AMBROSE ALLAGOA: THE FEARLESS JUDGE
By SAMUEL ODAMO
JUSTICE Ambrose Allagoa who dared to pass the guilty judgment on a state governor while in office in 1975 is still very witty. Though he has retired from the Bench, he is not yet tired. Giving that all protocol must be observed, the former Chief Judge of Rivers State radiates much of the frankness that made him the darling of many people while dispensing justice many years ago.
Time has done little harm to his handsomeness. His light complexion still burnishes in spite of wrinkles which are fast invading his once smooth skin. Though his agility may have dwindled, he is still smart for his age.
Justice Allagoa is a retiree with a difference. On a daily basis, individuals, corporate bodies and government agencies seek to sip from his wealth of experience. Again, as His Royal Highness, Mingi II, Amanyanabo of Brass, his people consult him from time to time. Hence, he is a very busy man.
As a judge, Justice Allagoa presided over many cases too numerous to mention. Out of all these, no case, he admits, made much ripples as that of Amakiri, Rivers State Editor of the Bendel State-owned Nigerian Observer. It was a case of conflict between the military government and the press in Port Harcourt in 1975.
The editor had filed a suit for damages against the military governor, Diette-Spiff, alleging that he (the journalist) was flogged and his head shaved on the order of the governor. It was not easy for the judge to sit over the case and arrive at a decision. At that moment, he was between the devil and the deep blue sea.
His legal boss, the then Chief Judge of the state, a European, appeared to have avoided touching the case as he deftly proceeded on annual leave before it was mentioned. Since His Highness does not believe in shirking responsibility, that was one of the cases he heard in his capacity then as the Acting Chief Judge of the state.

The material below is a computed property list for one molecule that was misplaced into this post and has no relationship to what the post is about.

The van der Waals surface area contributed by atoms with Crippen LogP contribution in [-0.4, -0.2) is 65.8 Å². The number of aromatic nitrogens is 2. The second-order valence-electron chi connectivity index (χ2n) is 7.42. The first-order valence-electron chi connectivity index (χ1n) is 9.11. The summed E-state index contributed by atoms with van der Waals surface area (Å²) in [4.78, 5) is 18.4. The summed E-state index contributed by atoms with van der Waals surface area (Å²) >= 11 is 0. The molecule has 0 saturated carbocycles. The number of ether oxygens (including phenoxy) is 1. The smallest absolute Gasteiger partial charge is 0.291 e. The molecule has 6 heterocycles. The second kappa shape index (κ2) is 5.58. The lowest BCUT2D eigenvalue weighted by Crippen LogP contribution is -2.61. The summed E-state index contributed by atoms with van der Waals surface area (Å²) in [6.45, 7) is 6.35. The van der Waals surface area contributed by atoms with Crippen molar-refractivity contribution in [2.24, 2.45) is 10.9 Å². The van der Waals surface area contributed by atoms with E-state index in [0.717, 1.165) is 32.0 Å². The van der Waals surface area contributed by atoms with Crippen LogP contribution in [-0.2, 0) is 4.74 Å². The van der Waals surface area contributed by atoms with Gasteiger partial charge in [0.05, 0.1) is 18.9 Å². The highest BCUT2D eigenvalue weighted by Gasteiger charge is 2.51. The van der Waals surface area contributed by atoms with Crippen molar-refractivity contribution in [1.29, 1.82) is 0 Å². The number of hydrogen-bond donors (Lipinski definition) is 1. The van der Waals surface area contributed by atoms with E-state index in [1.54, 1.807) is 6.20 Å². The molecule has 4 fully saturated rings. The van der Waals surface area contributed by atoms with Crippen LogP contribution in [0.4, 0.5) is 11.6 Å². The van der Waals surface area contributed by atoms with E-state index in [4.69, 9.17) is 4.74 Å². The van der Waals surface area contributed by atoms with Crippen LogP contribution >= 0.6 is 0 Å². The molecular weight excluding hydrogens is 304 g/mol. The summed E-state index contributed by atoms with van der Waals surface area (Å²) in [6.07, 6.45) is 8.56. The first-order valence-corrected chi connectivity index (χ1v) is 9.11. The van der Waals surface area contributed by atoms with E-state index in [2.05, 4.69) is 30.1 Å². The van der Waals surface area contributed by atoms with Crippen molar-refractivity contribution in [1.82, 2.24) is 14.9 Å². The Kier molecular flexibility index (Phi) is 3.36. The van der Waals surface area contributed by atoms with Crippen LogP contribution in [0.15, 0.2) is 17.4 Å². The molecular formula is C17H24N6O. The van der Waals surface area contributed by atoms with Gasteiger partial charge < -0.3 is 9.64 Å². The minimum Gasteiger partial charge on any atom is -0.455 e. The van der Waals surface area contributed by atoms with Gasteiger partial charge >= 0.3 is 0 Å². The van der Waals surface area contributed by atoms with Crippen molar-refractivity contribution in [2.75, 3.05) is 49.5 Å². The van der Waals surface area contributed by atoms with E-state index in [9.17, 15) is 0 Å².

Confronted with this epoch-making case, he reveals that: “I made up my mind that all I wanted was to get at the truth.” The case was decided in record time. Its hearing began on a Monday and judgment was passed on Friday. Mr. Gani Fawehinmi (now Chief) represented the applicant at the hearing. While reading the judgment, the judge ordered the state governor to pay N20,000 as damages to the aggrieved editor, Amakiri. The case made waves across and beyond the country.
The 78-year-old retired judge was a member of the Boys Scout as a kid. He spent his childhood in Owerri, Onitsha and Port-Harcourt as the son of a civil servant always on transfer from one town to another. “Being a scout,” he recollects, “is a good start in life”.
Justice Ambrose Allagoa attended Saint Mary School, Port Harcourt for his primary education. He was one of the pioneering students of Christ the King College (CKC) Onitsha from October 1933 to 1936. He worked for 10 years in the judicial department before going overseas to study law.
His first public appointment was as the Mayor of Port Harcourt in 1958. He left the-Municipal Authorities Service to join the Bench in October 1962. He left for the Rivers State Judicial Bench in 1970, where he rose to the post of the Chief Judge before retiring in 1979.
Among the special attributes of Justice Allagoa while in service was the dispatch with which he handled suits before his courts. He recalls a chance encounter in 1982 with somebody who once had a land case before his court. Besides being satisfied with how the case was decided, the man told Justice Allagoa that another person with a similar case filed in another court at the same time was as at 1982, still attending court in respect of the case.
The former chairman of the Council of Traditional Rulers in Rivers State believes that the traditional rulers have more important roles to play in the nation’s polity than they are currently playing. He advocates the inclusion of specific roles for traditional rulers in the constitution.
As a first step towards giving the traditional rulers the opportunity of making meaningful contributions to the general well-being of the nation, he suggests the resuscitation of House of Chiefs. This legislative arm, he says, would help to cool down tempers and take a second look at bills brought before it by various chambers.
The retired Chief Judge who is a farmer, divides his time between his palace in Nembe and his residence at the GRA Diobu area of Port Harcourt.
First Published Saturday, 14 November, 1992.